The mule needed a vacation. Ten times a day, he'd been hauling 500-pound loads to a construction site at the top of a hill. Not surprisingly, the overtired animal finally collapsed. Fortunately for the broken-down beast, a group of concerned onlookers demanded that the mule's owner give him a 3-day rest.
Everyone needs an occasional break from the burden of work, especially those of us who are engaged in Christian ministry. We can really relate to the mule's plight when the "people issues" pile up and our knees buckle under the weight.
Moses had the pack-mule problem when it came to settling disputes among the Israelites. His father-in-law Jethro noticed, and said, "You're going to wear yourself out . . . . This job is too heavy a burden for you" (v.18). Like Moses, we've got to pay attention when people start to notice signs of burnout in us.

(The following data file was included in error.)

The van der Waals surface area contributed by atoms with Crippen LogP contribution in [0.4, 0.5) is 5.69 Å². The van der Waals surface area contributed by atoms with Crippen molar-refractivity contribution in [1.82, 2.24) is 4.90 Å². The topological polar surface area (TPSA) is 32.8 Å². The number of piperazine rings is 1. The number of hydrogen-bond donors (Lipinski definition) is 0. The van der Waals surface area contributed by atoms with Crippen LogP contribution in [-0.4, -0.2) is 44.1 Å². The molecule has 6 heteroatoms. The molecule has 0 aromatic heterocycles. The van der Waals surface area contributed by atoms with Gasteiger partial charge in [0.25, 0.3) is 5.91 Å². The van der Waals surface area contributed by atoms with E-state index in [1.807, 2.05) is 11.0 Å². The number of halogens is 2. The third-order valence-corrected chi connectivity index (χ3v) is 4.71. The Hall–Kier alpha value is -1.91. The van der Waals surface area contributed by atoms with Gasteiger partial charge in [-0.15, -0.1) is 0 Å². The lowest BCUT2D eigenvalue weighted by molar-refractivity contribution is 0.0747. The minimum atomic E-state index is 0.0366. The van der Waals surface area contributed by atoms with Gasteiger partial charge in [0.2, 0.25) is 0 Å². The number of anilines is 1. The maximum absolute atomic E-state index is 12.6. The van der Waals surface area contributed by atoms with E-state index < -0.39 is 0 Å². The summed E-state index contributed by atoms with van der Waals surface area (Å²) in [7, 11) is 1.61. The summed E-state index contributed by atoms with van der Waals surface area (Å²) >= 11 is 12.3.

Fortunately, being overburdened doesn't have to end our effectiveness for God. Jethro advised Moses to "continue to be the people's representative before God, bringing their disputes to Him" (v.19). Moses would have to find a way, however, to share the workload. And he did. First, he instructed the people in God's laws so they could resolve many issues themselves (v.20). Then he handpicked some leaders to handle the smaller issues that still needed to be addressed, while he handled the more complex stuff. Just as Jethro predicted, they helped Moses to carry the load, "making the task easier for [him]" (v.22).
Do you have a pack-mule problem in doing good things? Look for people who are interested in how you're serving and ask for help! After all, we're supposed to "share each other's burdens (Galatians 6:2). , Jennifer Benson Schuldt, Our Daily Journey
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